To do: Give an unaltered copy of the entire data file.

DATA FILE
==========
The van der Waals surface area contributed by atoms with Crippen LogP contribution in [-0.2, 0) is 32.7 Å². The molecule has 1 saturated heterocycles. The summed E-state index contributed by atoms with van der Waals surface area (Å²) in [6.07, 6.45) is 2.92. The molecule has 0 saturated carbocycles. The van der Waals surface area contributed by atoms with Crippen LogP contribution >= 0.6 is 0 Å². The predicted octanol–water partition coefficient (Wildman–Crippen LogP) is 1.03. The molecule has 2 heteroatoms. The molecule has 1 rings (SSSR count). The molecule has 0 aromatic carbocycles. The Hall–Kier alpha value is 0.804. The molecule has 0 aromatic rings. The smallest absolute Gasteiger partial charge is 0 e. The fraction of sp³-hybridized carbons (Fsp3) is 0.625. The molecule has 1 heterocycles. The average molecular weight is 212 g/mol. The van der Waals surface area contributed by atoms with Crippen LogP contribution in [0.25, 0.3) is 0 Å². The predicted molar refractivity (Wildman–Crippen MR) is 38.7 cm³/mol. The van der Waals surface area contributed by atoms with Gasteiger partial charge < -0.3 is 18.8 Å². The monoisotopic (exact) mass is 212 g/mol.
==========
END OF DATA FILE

The van der Waals surface area contributed by atoms with Crippen LogP contribution in [-0.2, 0) is 32.7 Å². The molecule has 1 saturated heterocycles. The summed E-state index contributed by atoms with van der Waals surface area (Å²) in [6.07, 6.45) is 2.92. The molecule has 0 saturated carbocycles. The van der Waals surface area contributed by atoms with Crippen LogP contribution >= 0.6 is 0 Å². The predicted octanol–water partition coefficient (Wildman–Crippen LogP) is 1.03. The molecule has 2 heteroatoms. The molecule has 1 rings (SSSR count). The molecule has 0 aromatic carbocycles. The Hall–Kier alpha value is 0.804. The molecule has 0 aromatic rings. The smallest absolute Gasteiger partial charge is 0 e. The fraction of sp³-hybridized carbons (Fsp3) is 0.625. The molecule has 1 heterocycles. The average molecular weight is 212 g/mol. The van der Waals surface area contributed by atoms with Crippen LogP contribution in [0.25, 0.3) is 0 Å². The predicted molar refractivity (Wildman–Crippen MR) is 38.7 cm³/mol. The van der Waals surface area contributed by atoms with Gasteiger partial charge < -0.3 is 18.8 Å². The monoisotopic (exact) mass is 212 g/mol.